UC Berkeley alumni urge Berkeley Hillel to welcome more views on Israel policy

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letter signed by 129 alumni urges Berkeley Hillel to welcome more views on Israel, asking that the Jewish student center on campus become an “Open Hillel” and reject some of the standards upheld by the organization’s leadership.

Berkeley Hillel is a center for Jewish students at UC Berkeley and a chapter of the larger foundation Hillel International. Though the alumni letter sent last week recommends that the organization become an “Open Hillel” — a reference to a student movement that advocates opening Hillel’s restrictions on opinions about Israel — the letter instead began through a series of conversations between Jeremy Elster, a 2012 UC Berkeley graduate, and other alumni living in Israel at the time.

“It was really difficult for me to learn that intellectual curiosity ended on Bancroft Way between the law school and the Berkeley Hillel building,” said Elster, an organizer for Berkeley Alumni for an Open Hillel.

Currently, international Hillel standards restrict partnership, housing or hosting of people or groups who deny the right of Israel to exist as a Jewish and democratic state with its own borders; who delegitimize Israel; who support boycotts, divestment or sanctions against Israel or exhibit a “pattern of disruptive behavior towards campus events or guest speakers or foster an atmosphere of incivility.”

These are the standards the letter urges Berkeley Hillel to reject.

In an official response to the letter, the campus Hillel said it has partnered with Jewish students to “examine a broad spectrum of perspectives.” They thanked the alumni for reaching out and reiterated “steadfast support” for Israel.

Sarah Beth Alcabes, a UC Berkeley senior majoring in Middle Eastern Studies who has been involved with the Hillel throughout her four years at UC Berkeley, said she supported the alumni letter but didn’t think the reform would happen.

“There’s too much stigma and weight around it,” Alcabes said. “The Hillel staff and Jewish community is not ready for that and is not willing to let different views into the building.”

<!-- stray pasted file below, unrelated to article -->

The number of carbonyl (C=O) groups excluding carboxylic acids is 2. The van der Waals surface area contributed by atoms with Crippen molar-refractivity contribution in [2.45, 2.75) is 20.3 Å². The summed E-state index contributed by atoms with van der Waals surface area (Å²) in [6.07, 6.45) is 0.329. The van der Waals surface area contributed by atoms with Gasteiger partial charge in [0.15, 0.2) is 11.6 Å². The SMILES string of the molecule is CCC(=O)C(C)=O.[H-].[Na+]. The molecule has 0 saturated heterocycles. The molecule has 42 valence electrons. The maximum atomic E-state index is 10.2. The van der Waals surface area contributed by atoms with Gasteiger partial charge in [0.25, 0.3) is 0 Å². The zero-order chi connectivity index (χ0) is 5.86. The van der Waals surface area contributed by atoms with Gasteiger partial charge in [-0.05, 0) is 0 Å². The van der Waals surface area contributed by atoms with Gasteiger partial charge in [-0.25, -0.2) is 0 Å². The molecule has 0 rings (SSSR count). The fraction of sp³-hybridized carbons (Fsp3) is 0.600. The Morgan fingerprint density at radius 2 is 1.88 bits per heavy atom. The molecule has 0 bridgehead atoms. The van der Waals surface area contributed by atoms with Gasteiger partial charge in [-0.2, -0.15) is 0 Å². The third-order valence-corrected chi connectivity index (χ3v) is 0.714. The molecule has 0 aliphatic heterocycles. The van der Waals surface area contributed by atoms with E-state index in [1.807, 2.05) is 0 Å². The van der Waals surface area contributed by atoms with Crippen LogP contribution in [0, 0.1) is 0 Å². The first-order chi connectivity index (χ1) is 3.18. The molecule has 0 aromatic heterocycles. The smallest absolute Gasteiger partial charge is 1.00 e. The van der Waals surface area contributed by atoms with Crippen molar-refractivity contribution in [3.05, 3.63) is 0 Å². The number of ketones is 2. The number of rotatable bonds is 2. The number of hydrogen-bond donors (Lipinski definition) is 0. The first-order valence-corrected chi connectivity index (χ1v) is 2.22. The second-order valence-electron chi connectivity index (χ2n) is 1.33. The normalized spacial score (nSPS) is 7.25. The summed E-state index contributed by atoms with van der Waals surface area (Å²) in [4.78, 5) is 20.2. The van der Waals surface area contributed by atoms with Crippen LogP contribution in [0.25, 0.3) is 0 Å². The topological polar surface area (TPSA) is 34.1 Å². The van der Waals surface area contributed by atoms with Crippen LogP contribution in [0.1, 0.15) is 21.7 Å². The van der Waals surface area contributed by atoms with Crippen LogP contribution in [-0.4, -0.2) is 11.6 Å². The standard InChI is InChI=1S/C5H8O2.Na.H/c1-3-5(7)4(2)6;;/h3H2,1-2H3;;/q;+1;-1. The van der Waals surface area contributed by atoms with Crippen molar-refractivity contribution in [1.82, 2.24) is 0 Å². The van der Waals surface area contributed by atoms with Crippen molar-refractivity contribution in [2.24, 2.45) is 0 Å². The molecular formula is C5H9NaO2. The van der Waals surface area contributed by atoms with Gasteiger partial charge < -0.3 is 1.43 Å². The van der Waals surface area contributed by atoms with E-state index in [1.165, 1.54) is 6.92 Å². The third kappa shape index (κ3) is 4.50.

The two groups plan to meet sometime next week, according to Elster.

“The message these guidelines are sending is, ‘If your views on Israel fall outside of a certain scope, you’re not going to be treated the same as everyone else,’” said Lex Rofes, an organizer for the Open Hillel campaign. “I’m okay with the Jew who says, ‘I don’t connect my Jewish identity to Israel.’ That is a valid expression of Jewish identity, and it’s one that we need to respect.”

However, Avi Levine, president of Tikvah: Students for Israel — a Zionist campus organization that supports Israel — said support for Israel is central to Jewish students feeling comfortable in Hillel.

“Endorsing and promoting anti-Zionist speech is morally wrong because it denies the right of self-determination to the Jewish people,” Levine said in an email. “To suggest that Hillel would make Jewish students feel more comfortable by closing the door on one of the core principles every main Jewish denomination stands for — Zionism and strong support for the state of Israel — is simply ludicrous.”

The UC Berkeley chapter of J Street U, a Jewish organization that supports a two-state solution to resolving the conflict between Israel and Palestine, cannot currently hold all of its events through Hillel because it brings in groups that don’t meet the guidelines. Under an Open Hillel, all these events would be allowed.

Chapters from Swarthmore College and Vassar College have already declared themselves Open Hillels. When the Swarthmore group declared themselves open in December 2013, Hillel International President Eric Fingerhut said any group that disobeyed the organization’s standards could not use the Hillel name.

Contact Daniel Tutt at [email protected] and follow him on Twitter @danielgtutt.